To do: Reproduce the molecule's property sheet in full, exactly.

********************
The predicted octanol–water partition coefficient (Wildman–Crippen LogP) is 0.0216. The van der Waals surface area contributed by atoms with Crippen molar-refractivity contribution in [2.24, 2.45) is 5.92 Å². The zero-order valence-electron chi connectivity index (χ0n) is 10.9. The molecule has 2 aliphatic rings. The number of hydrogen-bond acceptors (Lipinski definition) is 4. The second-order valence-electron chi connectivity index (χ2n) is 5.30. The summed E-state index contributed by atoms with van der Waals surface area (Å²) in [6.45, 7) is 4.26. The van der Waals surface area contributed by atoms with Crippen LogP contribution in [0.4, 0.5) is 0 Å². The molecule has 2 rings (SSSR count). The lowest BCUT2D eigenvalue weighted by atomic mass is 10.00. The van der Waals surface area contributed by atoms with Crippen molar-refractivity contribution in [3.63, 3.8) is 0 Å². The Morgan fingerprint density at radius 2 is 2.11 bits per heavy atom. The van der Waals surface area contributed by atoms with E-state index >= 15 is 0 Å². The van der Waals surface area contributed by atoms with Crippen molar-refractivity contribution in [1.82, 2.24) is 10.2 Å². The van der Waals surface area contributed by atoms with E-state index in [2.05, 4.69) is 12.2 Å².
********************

The predicted octanol–water partition coefficient (Wildman–Crippen LogP) is 0.0216. The van der Waals surface area contributed by atoms with Crippen molar-refractivity contribution in [2.24, 2.45) is 5.92 Å². The zero-order valence-electron chi connectivity index (χ0n) is 10.9. The molecule has 2 aliphatic rings. The number of hydrogen-bond acceptors (Lipinski definition) is 4. The second-order valence-electron chi connectivity index (χ2n) is 5.30. The summed E-state index contributed by atoms with van der Waals surface area (Å²) in [6.45, 7) is 4.26. The van der Waals surface area contributed by atoms with Crippen LogP contribution in [0.4, 0.5) is 0 Å². The molecule has 2 rings (SSSR count). The lowest BCUT2D eigenvalue weighted by atomic mass is 10.00. The van der Waals surface area contributed by atoms with Crippen molar-refractivity contribution in [3.63, 3.8) is 0 Å². The Morgan fingerprint density at radius 2 is 2.11 bits per heavy atom. The van der Waals surface area contributed by atoms with E-state index >= 15 is 0 Å². The van der Waals surface area contributed by atoms with Crippen molar-refractivity contribution in [1.82, 2.24) is 10.2 Å². The van der Waals surface area contributed by atoms with E-state index in [2.05, 4.69) is 12.2 Å².